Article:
Stem of life:By Dorsey Griffith
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SACRAMENTO, Calif. -- When James and Erin Treadwell race off to Sutter Memorial Hospital for the birth of their first child next month, they'll be carrying more than the requisite robe, thick socks and soothing music in their suitcase.
The Sacramento couple will bring along a box with three big syringes so that when the time comes the doctor can collect the baby's umbilical cord blood. The blood then will be sent to an Arizona lab where it will be processed and frozen at 400 degrees below zero in case baby Treadwell, the baby's parents or future siblings ever need it to fight a deadly disease.
Erin Treadwell, 31, likes to think of their decision to spend $1,200 on the procedure plus $95 a year for storage as an investment, like a good education.
The Treadwells and thousands like them are banking on an emerging science that builds and improves upon bone marrow transplantation to treat various cancers, blood and immune system disorders.
The umbilical cord blood of newborns has historically been thrown out with the placenta in the hospital biomedical waste bin (and still is most of the time). But scientists now know that cord blood contains precious stem cells worthy of saving for potential future use. Banking stem cells is growing particularly popular with mixed-race couples, those adopting newborns and families with histories of cancer or blood disorders.
Stem cells are the building blocks of blood and the immune system. After cancer treatments destroy both healthy and diseased cells, for example, an infusion of stem cells can regenerate red or white blood cells and platelets and give recipients another chance at life.
Bone marrow also contains stem cells, but finding a bone marrow match for someone in need of a transplant can be costly, time-consuming and, in the end, frustrating. The search can be especially difficult for people of varied racial or ethnic backgrounds.
That was the case for Joshua Kelton of Honolulu. Joshua's father is African American and his mother Filipino. When Joshua was diagnosed with leukemia in 1997 at age 4, there was no donor available on the national bone marrow registry with his background. And neither parent nor their older daughter was a match. Time was running out.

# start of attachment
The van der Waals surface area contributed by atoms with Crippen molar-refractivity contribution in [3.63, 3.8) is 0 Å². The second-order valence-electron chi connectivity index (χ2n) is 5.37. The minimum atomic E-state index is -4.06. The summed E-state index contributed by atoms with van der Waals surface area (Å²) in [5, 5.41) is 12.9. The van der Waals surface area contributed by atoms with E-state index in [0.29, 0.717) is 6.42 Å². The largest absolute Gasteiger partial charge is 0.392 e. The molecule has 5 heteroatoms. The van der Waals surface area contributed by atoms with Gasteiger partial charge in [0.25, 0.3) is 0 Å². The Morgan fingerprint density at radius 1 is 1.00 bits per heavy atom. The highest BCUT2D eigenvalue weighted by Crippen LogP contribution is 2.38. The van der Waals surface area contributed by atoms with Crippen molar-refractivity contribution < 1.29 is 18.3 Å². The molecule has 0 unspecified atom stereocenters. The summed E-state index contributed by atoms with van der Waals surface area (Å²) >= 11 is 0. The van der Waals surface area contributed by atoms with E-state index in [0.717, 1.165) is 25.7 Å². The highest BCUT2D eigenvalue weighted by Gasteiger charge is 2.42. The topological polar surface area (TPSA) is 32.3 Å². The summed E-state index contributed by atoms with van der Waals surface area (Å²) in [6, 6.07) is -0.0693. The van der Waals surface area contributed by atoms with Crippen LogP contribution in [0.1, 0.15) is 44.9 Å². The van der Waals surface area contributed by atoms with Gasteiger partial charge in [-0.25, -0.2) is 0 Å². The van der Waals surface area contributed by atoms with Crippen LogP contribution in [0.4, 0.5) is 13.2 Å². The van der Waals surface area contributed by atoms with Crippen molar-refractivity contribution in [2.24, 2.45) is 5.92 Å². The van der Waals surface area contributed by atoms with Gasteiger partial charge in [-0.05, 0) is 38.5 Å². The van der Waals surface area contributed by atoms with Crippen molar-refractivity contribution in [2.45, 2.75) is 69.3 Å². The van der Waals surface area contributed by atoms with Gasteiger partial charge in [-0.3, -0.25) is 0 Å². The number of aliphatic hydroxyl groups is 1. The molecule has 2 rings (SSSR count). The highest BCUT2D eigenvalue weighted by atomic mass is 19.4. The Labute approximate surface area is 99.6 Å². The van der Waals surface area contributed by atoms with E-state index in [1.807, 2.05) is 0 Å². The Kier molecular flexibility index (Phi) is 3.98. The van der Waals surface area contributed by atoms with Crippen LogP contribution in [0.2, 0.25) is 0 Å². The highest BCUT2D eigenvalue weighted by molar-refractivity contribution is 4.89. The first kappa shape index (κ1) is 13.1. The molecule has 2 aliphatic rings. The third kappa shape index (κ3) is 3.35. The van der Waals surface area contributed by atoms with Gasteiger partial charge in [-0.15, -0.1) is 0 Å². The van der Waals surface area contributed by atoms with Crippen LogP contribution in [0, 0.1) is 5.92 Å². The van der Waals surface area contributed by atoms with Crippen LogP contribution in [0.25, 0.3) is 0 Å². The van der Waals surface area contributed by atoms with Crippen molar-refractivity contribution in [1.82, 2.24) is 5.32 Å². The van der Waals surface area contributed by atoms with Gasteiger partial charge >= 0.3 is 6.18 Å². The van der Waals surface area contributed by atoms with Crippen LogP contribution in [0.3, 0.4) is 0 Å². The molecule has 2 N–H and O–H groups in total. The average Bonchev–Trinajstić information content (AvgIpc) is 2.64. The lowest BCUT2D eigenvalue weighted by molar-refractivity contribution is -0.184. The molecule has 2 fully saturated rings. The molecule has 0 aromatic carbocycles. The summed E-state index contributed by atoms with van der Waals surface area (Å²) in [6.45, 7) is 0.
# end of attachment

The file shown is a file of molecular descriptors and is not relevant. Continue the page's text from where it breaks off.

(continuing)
Then Herbert and Evelyn Kelton heard about cord blood transplantation.
They weren't planning to have another child but decided to try for Joshua's sake. Evelyn Kelton became pregnant right away, and doctors at Tripler Army Medical Center performed a Caesarean section six weeks before the due date. Justin was born a healthy 7 pounds, and doctors removed his cord blood and shipped it to the University of Arizona. The blood was a perfect match and was readied for transplantation.
One month later, the family flew to Stanford, where Joshua received the stem cells of his newborn brother. Today, there is no sign of leukemia, and Joshua is an energetic 6-year-old eager to jump into the family car for the next adventure.
Justin is 10 months old and already learning about his role in helping cure his big brother. "We tell him he is a special baby, an angel," said his father.
Unlike the Keltons, most families deciding to harvest the cord blood of their newborns are doing so for potential future use.
Imei Hsiu is a Sacramento family doctor and plans to deliver the Treadwell baby. A resident physician, it will be her first cord blood harvest, and she is excited about the potential for its use based on the rapid evolution of science.
"The last few years, we didn't think it was possible to clone animals," she said. "I think it's a very interesting trend of parents wanting to provide long-term for their children other than just vaccination and the very best education."